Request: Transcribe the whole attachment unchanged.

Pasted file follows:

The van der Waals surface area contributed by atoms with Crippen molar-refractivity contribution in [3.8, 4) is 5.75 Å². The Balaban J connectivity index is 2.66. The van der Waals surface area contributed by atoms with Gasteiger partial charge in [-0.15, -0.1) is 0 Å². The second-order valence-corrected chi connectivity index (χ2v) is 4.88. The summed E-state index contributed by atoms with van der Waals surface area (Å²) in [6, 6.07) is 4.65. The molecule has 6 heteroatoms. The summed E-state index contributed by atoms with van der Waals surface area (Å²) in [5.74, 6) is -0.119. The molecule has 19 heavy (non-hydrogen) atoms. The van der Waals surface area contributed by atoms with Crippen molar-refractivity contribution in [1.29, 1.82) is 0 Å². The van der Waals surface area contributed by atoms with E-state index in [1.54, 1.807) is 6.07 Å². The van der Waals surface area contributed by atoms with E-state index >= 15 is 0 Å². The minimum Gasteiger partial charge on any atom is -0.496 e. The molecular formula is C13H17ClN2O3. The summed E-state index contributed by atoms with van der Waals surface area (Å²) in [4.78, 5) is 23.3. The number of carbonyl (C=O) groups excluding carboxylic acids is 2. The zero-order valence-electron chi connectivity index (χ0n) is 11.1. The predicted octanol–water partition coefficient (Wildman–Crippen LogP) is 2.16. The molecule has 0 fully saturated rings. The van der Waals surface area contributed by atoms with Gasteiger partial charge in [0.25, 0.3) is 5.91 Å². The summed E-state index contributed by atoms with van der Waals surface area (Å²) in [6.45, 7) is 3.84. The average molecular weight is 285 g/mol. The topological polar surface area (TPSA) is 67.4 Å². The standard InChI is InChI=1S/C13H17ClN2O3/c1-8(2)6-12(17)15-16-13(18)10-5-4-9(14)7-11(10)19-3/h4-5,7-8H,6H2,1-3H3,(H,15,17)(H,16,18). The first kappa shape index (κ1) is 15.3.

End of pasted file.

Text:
The van der Waals surface area contributed by atoms with Crippen molar-refractivity contribution in [3.8, 4) is 5.75 Å². The Balaban J connectivity index is 2.66. The van der Waals surface area contributed by atoms with Gasteiger partial charge in [-0.15, -0.1) is 0 Å². The second-order valence-corrected chi connectivity index (χ2v) is 4.88. The summed E-state index contributed by atoms with van der Waals surface area (Å²) in [6, 6.07) is 4.65. The molecule has 6 heteroatoms. The summed E-state index contributed by atoms with van der Waals surface area (Å²) in [5.74, 6) is -0.119. The molecule has 19 heavy (non-hydrogen) atoms. The van der Waals surface area contributed by atoms with Crippen molar-refractivity contribution in [1.29, 1.82) is 0 Å². The van der Waals surface area contributed by atoms with E-state index in [1.54, 1.807) is 6.07 Å². The van der Waals surface area contributed by atoms with E-state index >= 15 is 0 Å². The minimum Gasteiger partial charge on any atom is -0.496 e. The molecular formula is C13H17ClN2O3. The summed E-state index contributed by atoms with van der Waals surface area (Å²) in [4.78, 5) is 23.3. The number of carbonyl (C=O) groups excluding carboxylic acids is 2. The zero-order valence-electron chi connectivity index (χ0n) is 11.1. The predicted octanol–water partition coefficient (Wildman–Crippen LogP) is 2.16. The molecule has 0 fully saturated rings. The van der Waals surface area contributed by atoms with Gasteiger partial charge in [0.25, 0.3) is 5.91 Å². The summed E-state index contributed by atoms with van der Waals surface area (Å²) in [6.45, 7) is 3.84. The average molecular weight is 285 g/mol. The topological polar surface area (TPSA) is 67.4 Å². The standard InChI is InChI=1S/C13H17ClN2O3/c1-8(2)6-12(17)15-16-13(18)10-5-4-9(14)7-11(10)19-3/h4-5,7-8H,6H2,1-3H3,(H,15,17)(H,16,18). The first kappa shape index (κ1) is 15.3.